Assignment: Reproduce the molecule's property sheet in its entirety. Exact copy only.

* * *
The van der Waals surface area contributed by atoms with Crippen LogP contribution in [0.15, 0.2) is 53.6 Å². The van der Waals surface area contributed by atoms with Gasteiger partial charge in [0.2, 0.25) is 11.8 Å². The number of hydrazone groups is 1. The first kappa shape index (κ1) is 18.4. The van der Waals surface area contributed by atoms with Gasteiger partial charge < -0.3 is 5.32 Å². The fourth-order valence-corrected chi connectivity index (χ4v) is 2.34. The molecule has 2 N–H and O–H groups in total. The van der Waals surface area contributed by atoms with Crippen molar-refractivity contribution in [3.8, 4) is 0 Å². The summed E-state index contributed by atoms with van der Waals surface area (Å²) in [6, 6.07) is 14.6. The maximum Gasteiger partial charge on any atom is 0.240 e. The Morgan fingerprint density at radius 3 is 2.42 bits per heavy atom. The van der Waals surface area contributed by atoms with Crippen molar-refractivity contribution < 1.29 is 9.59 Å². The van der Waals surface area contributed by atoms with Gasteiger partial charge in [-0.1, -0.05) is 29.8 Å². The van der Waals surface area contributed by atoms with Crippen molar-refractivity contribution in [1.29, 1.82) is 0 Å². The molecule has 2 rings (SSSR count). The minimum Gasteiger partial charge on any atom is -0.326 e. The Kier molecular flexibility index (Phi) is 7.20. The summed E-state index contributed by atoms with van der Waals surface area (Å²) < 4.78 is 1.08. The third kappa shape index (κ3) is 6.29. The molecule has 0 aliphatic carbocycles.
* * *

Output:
The van der Waals surface area contributed by atoms with Crippen LogP contribution in [0.15, 0.2) is 53.6 Å². The van der Waals surface area contributed by atoms with Gasteiger partial charge in [0.2, 0.25) is 11.8 Å². The number of hydrazone groups is 1. The first kappa shape index (κ1) is 18.4. The van der Waals surface area contributed by atoms with Gasteiger partial charge < -0.3 is 5.32 Å². The fourth-order valence-corrected chi connectivity index (χ4v) is 2.34. The molecule has 2 N–H and O–H groups in total. The van der Waals surface area contributed by atoms with Crippen molar-refractivity contribution in [3.8, 4) is 0 Å². The summed E-state index contributed by atoms with van der Waals surface area (Å²) in [6, 6.07) is 14.6. The maximum Gasteiger partial charge on any atom is 0.240 e. The Morgan fingerprint density at radius 3 is 2.42 bits per heavy atom. The van der Waals surface area contributed by atoms with Crippen molar-refractivity contribution < 1.29 is 9.59 Å². The van der Waals surface area contributed by atoms with Gasteiger partial charge in [-0.1, -0.05) is 29.8 Å². The van der Waals surface area contributed by atoms with Crippen molar-refractivity contribution in [1.29, 1.82) is 0 Å². The molecule has 2 rings (SSSR count). The minimum Gasteiger partial charge on any atom is -0.326 e. The Kier molecular flexibility index (Phi) is 7.20. The summed E-state index contributed by atoms with van der Waals surface area (Å²) < 4.78 is 1.08. The third kappa shape index (κ3) is 6.29. The molecule has 0 aliphatic carbocycles.